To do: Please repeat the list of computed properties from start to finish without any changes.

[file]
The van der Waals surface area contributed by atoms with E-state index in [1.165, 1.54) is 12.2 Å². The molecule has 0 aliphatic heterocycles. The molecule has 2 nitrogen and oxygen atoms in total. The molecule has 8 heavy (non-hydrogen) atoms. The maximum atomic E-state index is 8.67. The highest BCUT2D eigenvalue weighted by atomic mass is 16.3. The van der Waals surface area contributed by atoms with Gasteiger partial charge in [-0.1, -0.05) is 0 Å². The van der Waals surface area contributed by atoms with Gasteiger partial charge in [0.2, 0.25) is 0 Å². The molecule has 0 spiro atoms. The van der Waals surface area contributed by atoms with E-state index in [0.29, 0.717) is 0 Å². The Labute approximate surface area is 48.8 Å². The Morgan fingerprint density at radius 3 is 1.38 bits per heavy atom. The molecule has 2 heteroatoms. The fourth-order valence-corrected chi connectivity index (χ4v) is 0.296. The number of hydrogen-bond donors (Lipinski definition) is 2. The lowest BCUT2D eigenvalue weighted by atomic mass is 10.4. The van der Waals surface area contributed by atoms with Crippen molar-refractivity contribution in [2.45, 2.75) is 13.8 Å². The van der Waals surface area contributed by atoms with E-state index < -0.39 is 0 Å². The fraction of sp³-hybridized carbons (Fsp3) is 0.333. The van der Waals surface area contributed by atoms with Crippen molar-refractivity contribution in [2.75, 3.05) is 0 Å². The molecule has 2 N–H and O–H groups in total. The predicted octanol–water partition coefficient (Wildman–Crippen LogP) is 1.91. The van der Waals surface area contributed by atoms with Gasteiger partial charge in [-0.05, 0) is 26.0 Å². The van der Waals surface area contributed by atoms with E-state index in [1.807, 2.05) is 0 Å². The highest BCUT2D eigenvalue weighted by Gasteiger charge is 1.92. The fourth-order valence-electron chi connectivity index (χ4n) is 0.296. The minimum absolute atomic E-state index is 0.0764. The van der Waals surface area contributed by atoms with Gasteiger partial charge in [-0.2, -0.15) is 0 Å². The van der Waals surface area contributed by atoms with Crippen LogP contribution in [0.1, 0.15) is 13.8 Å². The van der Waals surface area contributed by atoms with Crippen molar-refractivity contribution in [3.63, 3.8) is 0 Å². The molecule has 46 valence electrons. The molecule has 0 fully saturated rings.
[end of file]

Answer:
The van der Waals surface area contributed by atoms with E-state index in [1.165, 1.54) is 12.2 Å². The molecule has 0 aliphatic heterocycles. The molecule has 2 nitrogen and oxygen atoms in total. The molecule has 8 heavy (non-hydrogen) atoms. The maximum atomic E-state index is 8.67. The highest BCUT2D eigenvalue weighted by atomic mass is 16.3. The van der Waals surface area contributed by atoms with Gasteiger partial charge in [-0.1, -0.05) is 0 Å². The van der Waals surface area contributed by atoms with Gasteiger partial charge in [0.2, 0.25) is 0 Å². The molecule has 0 spiro atoms. The van der Waals surface area contributed by atoms with E-state index in [0.29, 0.717) is 0 Å². The Labute approximate surface area is 48.8 Å². The Morgan fingerprint density at radius 3 is 1.38 bits per heavy atom. The molecule has 2 heteroatoms. The fourth-order valence-corrected chi connectivity index (χ4v) is 0.296. The number of hydrogen-bond donors (Lipinski definition) is 2. The lowest BCUT2D eigenvalue weighted by atomic mass is 10.4. The van der Waals surface area contributed by atoms with Crippen molar-refractivity contribution in [2.45, 2.75) is 13.8 Å². The van der Waals surface area contributed by atoms with E-state index < -0.39 is 0 Å². The fraction of sp³-hybridized carbons (Fsp3) is 0.333. The van der Waals surface area contributed by atoms with Crippen molar-refractivity contribution in [2.75, 3.05) is 0 Å². The molecule has 2 N–H and O–H groups in total. The predicted octanol–water partition coefficient (Wildman–Crippen LogP) is 1.91. The van der Waals surface area contributed by atoms with Gasteiger partial charge in [-0.05, 0) is 26.0 Å². The van der Waals surface area contributed by atoms with E-state index in [1.807, 2.05) is 0 Å². The highest BCUT2D eigenvalue weighted by Gasteiger charge is 1.92. The fourth-order valence-electron chi connectivity index (χ4n) is 0.296. The minimum absolute atomic E-state index is 0.0764. The van der Waals surface area contributed by atoms with Gasteiger partial charge in [-0.2, -0.15) is 0 Å². The van der Waals surface area contributed by atoms with Crippen LogP contribution in [0.1, 0.15) is 13.8 Å². The van der Waals surface area contributed by atoms with Crippen molar-refractivity contribution in [3.63, 3.8) is 0 Å². The molecule has 46 valence electrons. The molecule has 0 fully saturated rings.